What are the differences between a primary, contingent, revocable and irrevocable beneficiary?

UPDATED: May 7, 2012

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UPDATED: May 7, 2012Fact Checked

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Asked May 7, 2012

1 Answer

The beneficiary on a life insurance policy is the person or persons who receive the settlement when the policy matures. There are a few different types of beneficiaries, and each one has its own rights and limitations. The four most common beneficiary types are Primary, Contingent, Revocable and Irrevocable, and those terms are important for anyone with a life insurance policy.

Primary Beneficiary

This is the actual named beneficiary of the policy. Unless the policy owner changes the beneficiary, or the primary beneficiary is deceased before the life insurance policy owner that is the person or group of people who will receive the settlement. If the primary beneficiary is deceased when the policy matures, then the settlement would fall to the secondary beneficiary, usually called the contingent beneficiary.

Contingent Beneficiary

The contingent beneficiary is the next person or group of people in line if the primary beneficiary is not available. As with the primary, multiple contingent beneficiaries can be named, either individually or as a group, such as "my grandchildren." It should, however, be noted that specifying names can eliminate later disputes which could complicate the settlement.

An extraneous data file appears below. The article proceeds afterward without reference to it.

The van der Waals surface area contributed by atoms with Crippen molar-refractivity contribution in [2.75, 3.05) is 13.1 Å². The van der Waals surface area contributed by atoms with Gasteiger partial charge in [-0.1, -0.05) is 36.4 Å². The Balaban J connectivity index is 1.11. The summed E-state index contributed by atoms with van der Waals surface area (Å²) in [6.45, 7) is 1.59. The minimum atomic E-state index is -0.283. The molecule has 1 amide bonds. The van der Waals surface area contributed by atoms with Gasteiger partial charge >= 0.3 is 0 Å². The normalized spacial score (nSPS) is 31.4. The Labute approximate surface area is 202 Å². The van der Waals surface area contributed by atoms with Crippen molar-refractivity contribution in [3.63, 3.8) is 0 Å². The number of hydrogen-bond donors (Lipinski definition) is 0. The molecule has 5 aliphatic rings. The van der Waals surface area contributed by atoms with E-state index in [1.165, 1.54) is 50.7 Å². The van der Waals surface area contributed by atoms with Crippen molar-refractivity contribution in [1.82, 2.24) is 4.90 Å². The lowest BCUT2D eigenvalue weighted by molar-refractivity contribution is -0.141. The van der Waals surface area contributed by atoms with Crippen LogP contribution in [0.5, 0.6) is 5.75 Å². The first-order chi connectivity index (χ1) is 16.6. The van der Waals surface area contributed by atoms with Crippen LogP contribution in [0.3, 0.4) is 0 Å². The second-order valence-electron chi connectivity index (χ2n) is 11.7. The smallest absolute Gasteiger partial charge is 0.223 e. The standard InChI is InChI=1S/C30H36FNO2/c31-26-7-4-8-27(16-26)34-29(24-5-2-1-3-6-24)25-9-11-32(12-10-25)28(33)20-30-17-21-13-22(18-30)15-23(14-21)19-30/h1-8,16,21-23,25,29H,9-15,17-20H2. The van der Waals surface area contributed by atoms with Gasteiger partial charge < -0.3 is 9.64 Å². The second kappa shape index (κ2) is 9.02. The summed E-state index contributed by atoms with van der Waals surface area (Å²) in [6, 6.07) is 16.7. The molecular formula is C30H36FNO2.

Revocable Beneficiary

The owner of the policy is the person who is paying for the coverage. The owner has the option of changing revocable beneficiaries at will, such as removing the primary beneficiary, or adding to the list of contingent beneficiaries. Since the beneficiaries are revocable, they do not have any say in who the owner can name or how often changes can be made.

Irrevocable Beneficiary

An irrevocable beneficiary is sometimes thought of as a co-owner of the policy. The owner still maintains the policy and has the option of making changes, but changes must be approved by any irrevocable beneficiaries named in the contract. In some states, this requirement is limited to changing beneficiaries, but other states interpret an irrevocable beneficiary as being entitled to a say in any changes made to the policy, including borrowing against the cash value and early termination.

Answered May 7, 2012 by Anonymous

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